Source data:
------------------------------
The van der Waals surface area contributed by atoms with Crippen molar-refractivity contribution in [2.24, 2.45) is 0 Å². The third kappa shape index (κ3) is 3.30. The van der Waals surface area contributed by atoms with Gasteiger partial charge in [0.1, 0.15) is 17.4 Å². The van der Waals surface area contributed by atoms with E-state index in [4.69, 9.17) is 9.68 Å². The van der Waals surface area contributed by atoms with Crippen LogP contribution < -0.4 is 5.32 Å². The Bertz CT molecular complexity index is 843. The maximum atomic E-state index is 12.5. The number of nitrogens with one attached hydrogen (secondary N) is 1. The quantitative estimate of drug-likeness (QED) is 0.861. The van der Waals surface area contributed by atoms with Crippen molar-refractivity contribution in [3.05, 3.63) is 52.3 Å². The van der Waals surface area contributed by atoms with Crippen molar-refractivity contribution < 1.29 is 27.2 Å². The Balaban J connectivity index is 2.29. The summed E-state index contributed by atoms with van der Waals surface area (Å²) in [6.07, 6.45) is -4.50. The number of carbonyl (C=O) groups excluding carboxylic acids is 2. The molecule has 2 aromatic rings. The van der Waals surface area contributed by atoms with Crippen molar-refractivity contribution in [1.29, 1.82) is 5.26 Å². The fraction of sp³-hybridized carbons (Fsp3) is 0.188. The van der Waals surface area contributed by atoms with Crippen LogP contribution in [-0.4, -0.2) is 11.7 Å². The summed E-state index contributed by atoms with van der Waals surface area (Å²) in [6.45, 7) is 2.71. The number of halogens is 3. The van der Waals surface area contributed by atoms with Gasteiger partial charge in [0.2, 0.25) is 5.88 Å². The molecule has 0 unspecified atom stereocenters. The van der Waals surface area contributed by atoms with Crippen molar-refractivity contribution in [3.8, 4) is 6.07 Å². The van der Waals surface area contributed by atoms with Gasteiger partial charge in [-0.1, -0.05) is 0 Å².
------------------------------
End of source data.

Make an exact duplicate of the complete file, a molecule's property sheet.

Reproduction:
The van der Waals surface area contributed by atoms with Crippen molar-refractivity contribution in [2.24, 2.45) is 0 Å². The third kappa shape index (κ3) is 3.30. The van der Waals surface area contributed by atoms with Gasteiger partial charge in [0.1, 0.15) is 17.4 Å². The van der Waals surface area contributed by atoms with E-state index in [4.69, 9.17) is 9.68 Å². The van der Waals surface area contributed by atoms with Crippen LogP contribution < -0.4 is 5.32 Å². The Bertz CT molecular complexity index is 843. The maximum atomic E-state index is 12.5. The number of nitrogens with one attached hydrogen (secondary N) is 1. The quantitative estimate of drug-likeness (QED) is 0.861. The van der Waals surface area contributed by atoms with Crippen molar-refractivity contribution in [3.05, 3.63) is 52.3 Å². The van der Waals surface area contributed by atoms with Crippen molar-refractivity contribution < 1.29 is 27.2 Å². The Balaban J connectivity index is 2.29. The summed E-state index contributed by atoms with van der Waals surface area (Å²) in [6.07, 6.45) is -4.50. The number of carbonyl (C=O) groups excluding carboxylic acids is 2. The molecule has 2 aromatic rings. The van der Waals surface area contributed by atoms with Crippen molar-refractivity contribution in [1.29, 1.82) is 5.26 Å². The fraction of sp³-hybridized carbons (Fsp3) is 0.188. The van der Waals surface area contributed by atoms with Crippen LogP contribution in [-0.4, -0.2) is 11.7 Å². The summed E-state index contributed by atoms with van der Waals surface area (Å²) in [6.45, 7) is 2.71. The number of halogens is 3. The van der Waals surface area contributed by atoms with Gasteiger partial charge in [0.2, 0.25) is 5.88 Å². The molecule has 0 unspecified atom stereocenters. The van der Waals surface area contributed by atoms with Crippen molar-refractivity contribution in [3.8, 4) is 6.07 Å². The van der Waals surface area contributed by atoms with Gasteiger partial charge in [-0.1, -0.05) is 0 Å².